Bristolatino’s Sports editor Freddy Hare tells us why Latin American footballers continue to make the journey across the Atlantic in pursuit of a European career.
A quick glance at any Latin American country’s Wikipedia page will tell you that they are almost all exporters of raw materials such as oil, gas, metals, coffee and sugar. However, they always fail to mention another key export of theirs. Footballers. Although there is a strong sense of nationalism in South America, and playing for the selección or seleção is the ultimate prize, it is impossible to stop aspiring footballers dreaming of the bright lights of the Premier League, La Liga or the Bundesliga.
As Tim Vickery pointed out in his BBC blog, “for more than an hour in last Wednesday’s (18th September 2013) Champions League matches, up and down the continent, every goal had been scored by players from either Argentina or Brazil”, a statement which underlines Latin America’s contribution to the European game.
However, one of the most striking aspects of this import-export process is that so many players return to Latin America to play for local teams- whether it be in Brazil, Argentina or Mexico- at the end of their careers. Atlético Mineiro, the most recent winners of the Copa Libertadores (the South American equivalent of the Champions League), had a certain Ronaldinho in their squad, an all too familiar name within the European football scene.
After stints with Barcelona, AC Milan and Paris St Germain, the attacking midfielder has returned to his native Brazil and added to his already impressive trophy collection. Although largely anonymous in the final, where Atlético Mineiro overturned a 2-0 deficit from the first leg to win 4-3 on penalties, there is no denying the impact Ronaldinho’s arrival had on the club who won both the Mineiro Championship and the prestigious Copa Libertadores.
Maradona, Romario, Juan Sebastián Verón, and even Juan Pablo Angel, once of Aston Villa, are further examples of South American footballers who came over to Europe, only to finish their careers in their home country. Verón has actually just come out of retirement to play for Estudiantes, his first professional club, having previously been their technical secretary.
Although FIFA’s ranking system is ever changing and not always the most convincing of sources (at the time of writing, France were the 25th best team in the world and England a worse side than both Greece and the USA), it does offer a basic overview of which countries are performing well at a given time. For example, with Colombia’s recent success in the South American World Cup Qualifiers, they moved up as high as 3rd in the world (they are now down to 5th), and 7 Latin American teams make up the top 21.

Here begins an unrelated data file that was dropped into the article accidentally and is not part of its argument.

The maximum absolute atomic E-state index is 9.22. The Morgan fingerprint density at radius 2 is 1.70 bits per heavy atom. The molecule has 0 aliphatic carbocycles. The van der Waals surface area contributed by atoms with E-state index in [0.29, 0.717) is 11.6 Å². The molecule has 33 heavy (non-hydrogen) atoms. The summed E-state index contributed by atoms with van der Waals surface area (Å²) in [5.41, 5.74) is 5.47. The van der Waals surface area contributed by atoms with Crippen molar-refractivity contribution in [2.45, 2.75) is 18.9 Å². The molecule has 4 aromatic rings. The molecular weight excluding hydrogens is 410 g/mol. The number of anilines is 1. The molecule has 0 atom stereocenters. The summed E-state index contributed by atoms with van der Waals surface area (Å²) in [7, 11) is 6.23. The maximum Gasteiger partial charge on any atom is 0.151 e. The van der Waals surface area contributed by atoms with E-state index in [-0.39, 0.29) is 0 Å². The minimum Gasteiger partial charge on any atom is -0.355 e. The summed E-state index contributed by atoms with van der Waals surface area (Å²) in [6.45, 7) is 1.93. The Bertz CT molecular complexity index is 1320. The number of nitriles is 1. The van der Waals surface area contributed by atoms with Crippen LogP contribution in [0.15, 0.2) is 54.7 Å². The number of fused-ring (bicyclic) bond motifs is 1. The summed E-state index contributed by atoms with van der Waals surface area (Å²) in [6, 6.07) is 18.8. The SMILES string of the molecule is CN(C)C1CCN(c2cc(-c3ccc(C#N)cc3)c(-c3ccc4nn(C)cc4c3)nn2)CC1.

This statistic is however a stark contrast to the level development of football in the region. Despite producing some of the world’s finest talent, domestic leagues in Argentina, Brazil, Colombia, and Mexico have not been able to take off and compete with European football. This is due to squads constantly rebuilding as they lose their best players to European leagues and the slower pace of the game in comparison to its European counterpart.
Indeed, as the Uruguayan author Eduardo Galeano suggests in El futbol a Sol y Sombra, a fiercely satirical yet passionate description of the modernisation and globalisation of the world’s most popular sport, the export of Latin American footballers to Europe is almost a pure reflection of European colonialism and trade between the two continents.
It is Europe, as the colonisers of Latin America for 400+ years, that benefited from trade, and that remains the case today. Many Latin American countries have been left behind economically as they sell raw materials at a low price and import expensive manufactured goods. This is a trend that is slowly balancing out, as economies such as Brazil, Colombia and Mexico have boomed in recent years. The parallel in football is obvious.
So, where does Latin American football go from here? With increased interest in the region’s competitions (even if the interest is merely to scout future stars), Latin American football is increasingly highly regarded. Nevertheless, development will take major investments of time and money, which governments and footballing bodies simply cannot afford.
In my opinion, the popularity of the European game and the money that goes along with it is another crucial factor. Indeed, nearly all of Latin America’s best players come from poor backgrounds and have been playing football barefoot in the street for much of their childhood. To try and deter them from the promised land of money and fame is a big ask, and I fear that Latin America will forever remain Europe’s provider both on and off the pitch.
With big-money transfers such as that of Neymar to Barcelona from Santos this summer, the economic disparity between football clubs in the two regions is all too obvious. With the proceeds, Santos will of course invest, yet this investment will only make its way back to Europe. The money will initially go into the Santos youth system, but the new Latin American gem they will no doubt discover will eventually make the same journey over to Europe as so many of his predecessors have done.
Photo by Alex Carvalho/AGIF